Retail beef prices continue to hold up well relative to pork and poultry prices. March retail pork price was $1.502/lb., up from $1.478/lb. in February and down 0.7 percent from one year ago. Composite broiler retail price in March was $1.867/lb., up slightly from the February level of $1.861/lb. and down 0.6 percent from last year. The ratio of retail beef price to both pork and broiler continues to hold strong despite growing supplies of beef, pork, and poultry. Production of beef, pork and broilers are all expected to be record large in 2018 leading to record large total meat supplies of nearly 103 billion pounds, up 3.3 percent year over year. This includes other chicken, turkey, lamb and mutton and veal production.
Net meat exports are projected to move just over 12 percent of total meat production offshore this year and hold per capita domestic meat consumption to 219.4 pounds, retail weight. This level is 1.3 higher than last year and the highest total meat consumption since 2007 but below the record level of 221.9 pounds in 2004. Strong domestic and international meat demand will be critical to minimize the supply pressure on meat prices in 2018.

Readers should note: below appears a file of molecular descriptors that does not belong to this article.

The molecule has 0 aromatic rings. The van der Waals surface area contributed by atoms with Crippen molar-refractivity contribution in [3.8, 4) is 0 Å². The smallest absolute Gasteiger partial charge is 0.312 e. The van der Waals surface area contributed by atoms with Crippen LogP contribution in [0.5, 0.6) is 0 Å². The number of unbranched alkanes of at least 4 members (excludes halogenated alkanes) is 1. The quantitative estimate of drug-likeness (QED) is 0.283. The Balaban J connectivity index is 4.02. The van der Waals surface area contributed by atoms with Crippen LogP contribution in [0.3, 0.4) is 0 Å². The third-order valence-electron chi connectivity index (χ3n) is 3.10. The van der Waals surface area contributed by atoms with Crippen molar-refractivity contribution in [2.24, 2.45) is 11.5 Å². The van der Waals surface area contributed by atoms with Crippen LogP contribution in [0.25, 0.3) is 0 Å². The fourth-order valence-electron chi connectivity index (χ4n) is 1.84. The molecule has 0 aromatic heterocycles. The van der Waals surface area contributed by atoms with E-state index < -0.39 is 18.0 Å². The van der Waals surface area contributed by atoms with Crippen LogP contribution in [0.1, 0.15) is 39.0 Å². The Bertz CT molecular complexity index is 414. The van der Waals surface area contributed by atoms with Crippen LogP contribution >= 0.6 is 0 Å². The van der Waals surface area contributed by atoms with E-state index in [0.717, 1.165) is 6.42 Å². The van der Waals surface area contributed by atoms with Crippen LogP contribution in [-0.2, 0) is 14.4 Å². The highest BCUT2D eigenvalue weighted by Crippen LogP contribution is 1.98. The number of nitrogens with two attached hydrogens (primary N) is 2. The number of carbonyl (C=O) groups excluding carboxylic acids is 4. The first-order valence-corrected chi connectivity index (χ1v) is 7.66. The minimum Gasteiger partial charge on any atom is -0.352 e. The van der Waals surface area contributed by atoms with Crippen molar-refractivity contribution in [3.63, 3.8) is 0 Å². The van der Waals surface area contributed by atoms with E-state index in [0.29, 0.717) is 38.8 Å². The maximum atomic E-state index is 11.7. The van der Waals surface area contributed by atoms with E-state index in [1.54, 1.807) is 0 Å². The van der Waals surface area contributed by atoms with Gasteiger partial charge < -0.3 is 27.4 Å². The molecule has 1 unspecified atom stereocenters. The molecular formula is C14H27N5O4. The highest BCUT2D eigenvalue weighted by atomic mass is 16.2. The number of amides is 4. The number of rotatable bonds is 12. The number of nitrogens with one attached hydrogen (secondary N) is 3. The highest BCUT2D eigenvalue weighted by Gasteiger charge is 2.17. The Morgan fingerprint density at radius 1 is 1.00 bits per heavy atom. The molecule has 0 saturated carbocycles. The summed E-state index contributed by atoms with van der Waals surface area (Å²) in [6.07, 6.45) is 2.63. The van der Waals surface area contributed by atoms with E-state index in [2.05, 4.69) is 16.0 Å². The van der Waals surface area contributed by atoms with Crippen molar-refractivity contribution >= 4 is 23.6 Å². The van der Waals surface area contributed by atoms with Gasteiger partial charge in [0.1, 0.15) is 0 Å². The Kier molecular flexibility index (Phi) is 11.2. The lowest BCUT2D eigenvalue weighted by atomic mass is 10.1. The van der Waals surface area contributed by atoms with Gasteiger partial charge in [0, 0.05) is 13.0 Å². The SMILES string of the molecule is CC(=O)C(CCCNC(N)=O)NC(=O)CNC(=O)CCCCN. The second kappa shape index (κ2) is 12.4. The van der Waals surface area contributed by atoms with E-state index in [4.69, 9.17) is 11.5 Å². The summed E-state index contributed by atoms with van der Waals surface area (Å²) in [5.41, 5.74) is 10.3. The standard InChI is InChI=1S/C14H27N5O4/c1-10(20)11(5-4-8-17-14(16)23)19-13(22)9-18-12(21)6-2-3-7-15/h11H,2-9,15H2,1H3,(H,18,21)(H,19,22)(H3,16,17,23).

Spring is the time for selection for udder soundness
by Glenn Selk, Oklahoma State University Extension Animal Scientist Professor Emeritus
Every year at “preg” checking time, ranchers evaluate cows and make decisions about which animals to remove from the herd. One criterion that should be examined to cull cows is udder quality. Beef cattle producers are not as likely to think about udder health and shape as dairy producers are, but this attribute affects cow productivity and should be considered.